Sunday, November 25, 2007
The U.S. Aggression
Process and Its Collaborators:
From Guatemala (1950-1954) to Iran (2002-)
by Edward S. Herman and David Peterson
We are living in a very dangerous period in which a predatory superpower has embarked on a series of aggressive wars in rapid succession—three on two different continents during the past decade alone. Not only have these wars violated the UN Charter, and constituted what U.S. Supreme Court Justice Robert Jackson declared at Nuremberg to be “the supreme international crime;” not only has it gotten away with its wars, despite their increasingly destructive and murderous nature; but in waging them, the United States has been able to enlist leaders of the “international community” and United Nations in support of its assaults on distant lands. As the world's preeminent multilateral organization, the central purpose of which was purportedly to save humankind from the scourge of war, and to ensure that armed force not be used except for the common defense, we find the UN’s role here to be troubling indeed.
This superpower's wars are opposed by a majority of the world's population, and often even by a majority of the heavily propagandized citizens of its own country. But popular opinion and voter preferences, even when manifested in national elections, as in November 2006, do not determine policy in the United States. Freed at last from any deterrent of the kind the Soviet Union exercised until its demise, and the kind posed for a more abbreviated period by the civil protests that confronted it on its own streets between 1965 and 1974, the U.S. program of "power projection" proceeds apace. Now it sets its sights on Iran, likely to produce a much wider war and one that quite possibly could involve the use of nuclear weapons.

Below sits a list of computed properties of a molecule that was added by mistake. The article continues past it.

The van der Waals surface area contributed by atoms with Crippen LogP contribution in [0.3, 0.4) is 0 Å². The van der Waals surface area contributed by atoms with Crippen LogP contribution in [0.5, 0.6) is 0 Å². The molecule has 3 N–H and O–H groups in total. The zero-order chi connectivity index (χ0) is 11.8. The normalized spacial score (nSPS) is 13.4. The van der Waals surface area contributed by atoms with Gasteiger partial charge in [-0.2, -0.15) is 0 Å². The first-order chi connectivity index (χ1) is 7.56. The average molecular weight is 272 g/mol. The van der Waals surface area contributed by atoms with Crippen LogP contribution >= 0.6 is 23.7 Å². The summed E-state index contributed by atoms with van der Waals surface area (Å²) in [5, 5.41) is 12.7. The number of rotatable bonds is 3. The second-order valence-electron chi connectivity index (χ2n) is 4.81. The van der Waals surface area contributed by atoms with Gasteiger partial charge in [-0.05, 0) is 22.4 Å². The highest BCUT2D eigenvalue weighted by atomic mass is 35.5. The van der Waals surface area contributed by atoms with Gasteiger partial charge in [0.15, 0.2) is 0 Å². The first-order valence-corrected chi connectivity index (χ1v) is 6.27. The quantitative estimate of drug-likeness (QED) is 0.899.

U.S. wars of aggression are certainly not new, nor is its leaders' brazen disregard for international law. Greece, Guatemala, Lebanon, the Dominican Republic, Vietnam, Cambodia, Laos, Grenada, Panama—these do not exhaust the list of U.S. victims since World War II. What is more, the assumption that international law does not apply to the United States is longstanding. The "propriety of the Cuba quarantine is not a legal issue," former U.S. Secretary of State Dean Acheson explained in reference to Kennedy's naval blockade of Cuba during the 1962 missile crisis. "The power, position and prestige of the United States had been challenged by another state; and law simply does not deal with such questions of ultimate power.” For Acheson, any U.S. action to counter alleged threats trumps international law, and law cannot be allowed to interfere with the exercise of the "pre-eminent power" of this country. The belief that although law should apply to others, it never applies to the United States, was internalized long before Acheson's day; and it reaches straight through to the present, widely accepted abroad because the scale of U.S. power permits its leaders to ignore the law with complete impunity.
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